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Monday, 24 December, 2001, 13:44 GMT
Afghan warlord given top job
General Dostum
General Dostum's support is crucial
Afghanistan's new leader Hamid Karzai has appointed the controversial northern warlord General Abdul Rashid Dostum as his deputy defence minister.

The announcement suggests General Dostum, who had expressed reservations about the political solution agreed for Afghanistan, is now supporting the new government.

This is a good step for making a national army in Afghanistan

General Abdul Rashid Dostum

General Dostum, who commands a powerful private army of mainly Uzbek fighters from the country's north, said his appointment marked the first step towards creating a national army in Afghanistan.

Correspondents say a national army would undermine the power of regional leaders, often blamed for Afghanistan's years of violent turmoil.

General Dostum commanded the troops who ousted the Taleban from the northern city of Mazar-e-Sharif, the first significant victory for the then opposition Northern Alliance.

But he has often changed sides in Afghanistan's complex politics, and forces he commanded in Kabul in the mid-1990s were accused of atrocities against civilians.

No desks

Mr Karzai announced General Dostum's appointment as his cabinet ministers arrived at their offices in Kabul on Monday and got down to work.

Hamid Karzai
Hamid Karzai says peace and stability are his priorities

The interim administration lacks most of the basic tools of government, including desks and computers. The United Nations has contributed $600,000 to purchase necessities.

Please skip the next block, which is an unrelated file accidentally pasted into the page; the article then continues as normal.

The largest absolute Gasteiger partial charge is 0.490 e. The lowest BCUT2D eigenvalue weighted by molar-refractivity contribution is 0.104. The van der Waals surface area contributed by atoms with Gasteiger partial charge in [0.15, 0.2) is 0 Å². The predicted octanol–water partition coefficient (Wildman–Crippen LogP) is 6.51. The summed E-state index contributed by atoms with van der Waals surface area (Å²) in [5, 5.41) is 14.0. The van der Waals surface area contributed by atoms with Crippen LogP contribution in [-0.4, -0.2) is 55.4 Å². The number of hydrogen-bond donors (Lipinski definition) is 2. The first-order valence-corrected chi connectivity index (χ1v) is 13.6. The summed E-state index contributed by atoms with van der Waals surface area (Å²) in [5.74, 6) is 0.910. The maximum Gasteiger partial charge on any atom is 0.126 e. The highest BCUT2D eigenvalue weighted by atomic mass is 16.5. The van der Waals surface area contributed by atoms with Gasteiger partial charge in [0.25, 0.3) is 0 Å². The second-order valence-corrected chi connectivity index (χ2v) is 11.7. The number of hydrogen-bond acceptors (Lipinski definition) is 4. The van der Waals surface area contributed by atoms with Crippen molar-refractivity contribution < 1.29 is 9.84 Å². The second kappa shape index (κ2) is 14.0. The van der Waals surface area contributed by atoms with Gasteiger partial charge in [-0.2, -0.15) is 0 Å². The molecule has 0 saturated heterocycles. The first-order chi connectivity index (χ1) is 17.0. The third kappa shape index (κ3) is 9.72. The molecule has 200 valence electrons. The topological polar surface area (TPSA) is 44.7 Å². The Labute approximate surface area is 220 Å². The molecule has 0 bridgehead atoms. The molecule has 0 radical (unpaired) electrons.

One of Mr Karzai's first jobs has been to investigate reports that US aircraft killed civilians when they bombed a convoy in eastern Afghanistan last week.

According to the Reuters news agency, Mr Karzai met a survivor of the convoy attack on Monday.

Survivor Haji Wazir Mangal gave Mr Karzai his account of the bombing. But the leader's spokesman, Ustad Stanikzai, had no details of their discussion.

In a new development, a powerful tribal leader has said that the convoy included al-Qaeda and Taleban members as well as local officials.

Amanuallah Zardran, quoted by AFP news agency, said, "They fired an anti-aircraft missile so they are not innocent."

The US military continues to maintain that the convoy was a "valid" Taleban or al-Qaeda target that opened fire on its warplanes.

But survivors and witnesses saying that it was carrying tribal elders to Kabul for Mr Karzai's swearing-in as the new Afghan leader.

There has been speculation that the convoy may have been hit because of incorrect information passed to the Americans by a local group hostile to the elders.

More British troops

A British military source in Kabul said another 200 troops were expected to arrive in Kabul within a week as part of an enabling unit.

British marine and Northern Alliance soldier
Another 1,000 British troops are due for deployment

They will prepare for the more than 1,000 British soldiers who are participating in the international security assistance force.

Mr Karzai said that although the Taleban regime - which harboured Osama Bin Laden's al-Qaeda terror network, suspected of carrying out the 11 September attacks on the US - had been toppled, there were still some rogue fighters holding out in parts of the country.

"Generally the Taleban movement or that regime has completely gone away from Afghanistan. The main terrorist bases associated with them have been removed," he said.

But the mopping up continues.

Mr Karzai was adamant that, with the help of foreign forces, his government would "see to it that terrorism is completely finished in Afghanistan in all its forms."

Mr Karzai said that foreign forces are welcome to stay in his country until all "terrorist elements" have been eliminated.

His defence minister General Mohammed Fahim later said foreign troops would be welcomed for six months.

Mr Karzai, who was sworn in as leader on Saturday, has said his government faces political oblivion unless it can succeed in bringing peace and stability to the country.

He has appealed for billions of dollars in international aid.

The BBC's Caroline Wyatt
"The marines feel they have made a good start"
See also:

25 Sep 01 | South Asia
Profile: General Rashid Dostum
22 Dec 01 | South Asia
Karzai pledges peace and stability
21 Dec 01 | South Asia
Afghan force takes shape
20 Dec 01 | South Asia
Pakistan holds senior Taleban official
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